Exploring role transition and professional identity in ICT

Author: Jamie Vaughan

Exploring role transition and professional identity in ICT

Jamie Vaughan
26 October 2018

Vaughan, J. J. (2018). Exploring role transition and professional identity in ICT. A thesis submitted in conformity with the requirements for the degree of Master of Professional Practice [PDF 9.3MB]


In completion of the Master of Professional Practice (MProfPrac) Degree, this thesis aims to demonstrate the series of significant positive changes undertaken by the practitioner during the programme, within the context of the Professional and Aspirational Frameworks of Practice. Initially motivated by a career transition from ICT Consulting to ICT Management, the changes described were guided by the MProfPrac programme as the practitioner came to challenge the limited personal and professional awareness that had characterised his actions prior to the transition. While many MProfPrac candidates submit a thesis detailing attempts at systemic change within an established role or industry, this thesis focuses on the learning opportunities both inspired and despite the career transition, and the subsequent impacts on both the practitioner and the employer. Through the process of Autoethnographic Action Research, an in-work project based on corporate cybersecurity practices and accompanying professional development provided a platform for the practitioner to observe changes within his own actions and attitudes, concluding that his resulting Professional Framework of Practice remains within a State of Flux, guided by a series of Mission Statements with a focus on technological literacy and education. Through ongoing engagement and education, it is intended that these developments continue to positively affect personal growth, influence the ICT strategy of the employer, contribute to the various technology-based communities and provide a precedent for future CapableNZ and SIGNAL ICT Grad School candidates.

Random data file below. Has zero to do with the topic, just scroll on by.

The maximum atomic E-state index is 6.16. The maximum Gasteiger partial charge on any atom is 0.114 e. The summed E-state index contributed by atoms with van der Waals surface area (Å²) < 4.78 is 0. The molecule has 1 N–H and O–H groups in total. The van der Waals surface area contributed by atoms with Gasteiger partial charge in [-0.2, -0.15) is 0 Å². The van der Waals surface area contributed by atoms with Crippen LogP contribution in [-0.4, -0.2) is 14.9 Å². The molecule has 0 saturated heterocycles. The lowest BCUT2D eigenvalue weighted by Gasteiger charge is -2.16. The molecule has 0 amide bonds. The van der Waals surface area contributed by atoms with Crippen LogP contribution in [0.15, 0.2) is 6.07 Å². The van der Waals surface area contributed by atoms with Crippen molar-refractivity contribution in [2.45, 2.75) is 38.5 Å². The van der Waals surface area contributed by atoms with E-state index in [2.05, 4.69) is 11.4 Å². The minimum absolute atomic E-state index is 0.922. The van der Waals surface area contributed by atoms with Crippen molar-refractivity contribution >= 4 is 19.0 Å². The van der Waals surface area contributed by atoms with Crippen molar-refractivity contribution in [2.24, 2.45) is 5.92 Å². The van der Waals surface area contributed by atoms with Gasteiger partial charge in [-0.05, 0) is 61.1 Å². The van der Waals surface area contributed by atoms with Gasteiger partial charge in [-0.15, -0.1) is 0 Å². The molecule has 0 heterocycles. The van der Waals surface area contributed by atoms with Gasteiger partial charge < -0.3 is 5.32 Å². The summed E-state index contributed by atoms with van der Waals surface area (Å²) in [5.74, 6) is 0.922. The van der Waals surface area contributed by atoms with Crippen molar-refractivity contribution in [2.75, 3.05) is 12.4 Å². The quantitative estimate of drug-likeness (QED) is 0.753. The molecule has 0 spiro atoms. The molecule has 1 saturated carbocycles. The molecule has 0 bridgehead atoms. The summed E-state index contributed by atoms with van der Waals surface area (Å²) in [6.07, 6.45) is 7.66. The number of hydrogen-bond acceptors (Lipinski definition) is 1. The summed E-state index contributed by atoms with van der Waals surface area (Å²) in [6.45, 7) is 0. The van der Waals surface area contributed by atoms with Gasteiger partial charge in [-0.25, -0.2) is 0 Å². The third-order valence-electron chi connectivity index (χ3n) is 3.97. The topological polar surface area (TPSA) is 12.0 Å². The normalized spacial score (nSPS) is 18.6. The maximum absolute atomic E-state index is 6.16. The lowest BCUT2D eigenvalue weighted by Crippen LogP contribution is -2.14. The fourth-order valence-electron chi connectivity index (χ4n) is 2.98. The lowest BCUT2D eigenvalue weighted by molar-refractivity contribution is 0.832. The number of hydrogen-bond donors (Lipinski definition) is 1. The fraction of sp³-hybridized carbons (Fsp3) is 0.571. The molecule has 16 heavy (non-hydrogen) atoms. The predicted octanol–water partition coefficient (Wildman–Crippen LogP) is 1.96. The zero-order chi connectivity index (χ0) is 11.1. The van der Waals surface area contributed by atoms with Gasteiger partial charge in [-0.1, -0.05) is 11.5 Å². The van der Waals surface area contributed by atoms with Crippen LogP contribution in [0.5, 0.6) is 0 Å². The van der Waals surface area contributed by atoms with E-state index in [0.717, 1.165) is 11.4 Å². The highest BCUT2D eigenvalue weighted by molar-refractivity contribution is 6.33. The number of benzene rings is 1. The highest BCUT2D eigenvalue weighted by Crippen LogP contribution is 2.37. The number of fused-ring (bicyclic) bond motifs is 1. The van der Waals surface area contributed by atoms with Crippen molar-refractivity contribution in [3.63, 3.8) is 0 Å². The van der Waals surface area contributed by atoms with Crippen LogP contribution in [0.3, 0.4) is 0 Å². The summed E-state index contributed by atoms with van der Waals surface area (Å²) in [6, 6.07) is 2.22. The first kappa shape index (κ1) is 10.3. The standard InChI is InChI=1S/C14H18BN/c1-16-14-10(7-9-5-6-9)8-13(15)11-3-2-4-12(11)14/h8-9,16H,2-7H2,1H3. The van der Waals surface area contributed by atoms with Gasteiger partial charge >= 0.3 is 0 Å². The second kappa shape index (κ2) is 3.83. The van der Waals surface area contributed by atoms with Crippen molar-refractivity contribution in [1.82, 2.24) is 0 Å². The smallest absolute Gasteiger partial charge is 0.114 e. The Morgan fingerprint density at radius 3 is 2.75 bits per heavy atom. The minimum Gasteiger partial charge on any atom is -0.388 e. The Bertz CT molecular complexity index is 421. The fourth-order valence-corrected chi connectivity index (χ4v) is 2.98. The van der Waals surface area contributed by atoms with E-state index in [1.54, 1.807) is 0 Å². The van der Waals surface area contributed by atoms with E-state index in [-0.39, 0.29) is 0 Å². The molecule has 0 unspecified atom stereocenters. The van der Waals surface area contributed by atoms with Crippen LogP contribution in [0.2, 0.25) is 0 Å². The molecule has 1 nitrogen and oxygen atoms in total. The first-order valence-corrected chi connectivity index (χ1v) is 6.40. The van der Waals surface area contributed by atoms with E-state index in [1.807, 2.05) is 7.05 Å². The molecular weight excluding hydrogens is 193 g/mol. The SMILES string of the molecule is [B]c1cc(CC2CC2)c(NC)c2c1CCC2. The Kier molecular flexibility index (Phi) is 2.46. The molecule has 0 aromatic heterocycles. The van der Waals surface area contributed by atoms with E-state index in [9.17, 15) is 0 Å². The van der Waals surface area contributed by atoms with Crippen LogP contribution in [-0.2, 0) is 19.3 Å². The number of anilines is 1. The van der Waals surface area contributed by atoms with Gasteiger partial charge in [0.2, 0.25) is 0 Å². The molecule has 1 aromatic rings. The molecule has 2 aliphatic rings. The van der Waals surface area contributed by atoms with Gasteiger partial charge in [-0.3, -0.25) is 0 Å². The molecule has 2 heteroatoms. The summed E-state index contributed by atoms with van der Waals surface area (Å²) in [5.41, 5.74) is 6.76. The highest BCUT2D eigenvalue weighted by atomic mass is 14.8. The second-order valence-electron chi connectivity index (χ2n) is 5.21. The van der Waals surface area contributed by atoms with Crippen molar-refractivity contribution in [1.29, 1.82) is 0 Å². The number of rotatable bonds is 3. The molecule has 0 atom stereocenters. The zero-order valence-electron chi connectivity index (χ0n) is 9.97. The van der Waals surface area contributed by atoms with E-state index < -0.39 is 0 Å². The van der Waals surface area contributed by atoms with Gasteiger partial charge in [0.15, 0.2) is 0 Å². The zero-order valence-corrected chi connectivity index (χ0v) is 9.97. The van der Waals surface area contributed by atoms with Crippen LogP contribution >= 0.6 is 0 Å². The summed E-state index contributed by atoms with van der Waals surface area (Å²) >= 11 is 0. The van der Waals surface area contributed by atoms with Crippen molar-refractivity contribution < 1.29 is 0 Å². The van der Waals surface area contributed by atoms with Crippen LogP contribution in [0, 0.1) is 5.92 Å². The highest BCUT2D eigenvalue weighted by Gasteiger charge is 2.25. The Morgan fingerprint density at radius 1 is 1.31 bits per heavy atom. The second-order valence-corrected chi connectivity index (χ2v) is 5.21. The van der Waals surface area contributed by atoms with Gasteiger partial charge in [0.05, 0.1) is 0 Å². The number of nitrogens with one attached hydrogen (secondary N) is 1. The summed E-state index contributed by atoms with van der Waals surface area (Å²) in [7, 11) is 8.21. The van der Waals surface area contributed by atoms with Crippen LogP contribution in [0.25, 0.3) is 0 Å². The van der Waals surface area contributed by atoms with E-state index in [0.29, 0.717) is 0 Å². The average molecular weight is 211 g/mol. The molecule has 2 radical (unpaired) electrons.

Key words: Information Technology; Career Transition; Professional Identity; IT Management.


This thesis is available under a Creative Commons Attribution Non-Commercial No Derivatives licence CC BY-NC-ND 4.0 International.

Creative Commons License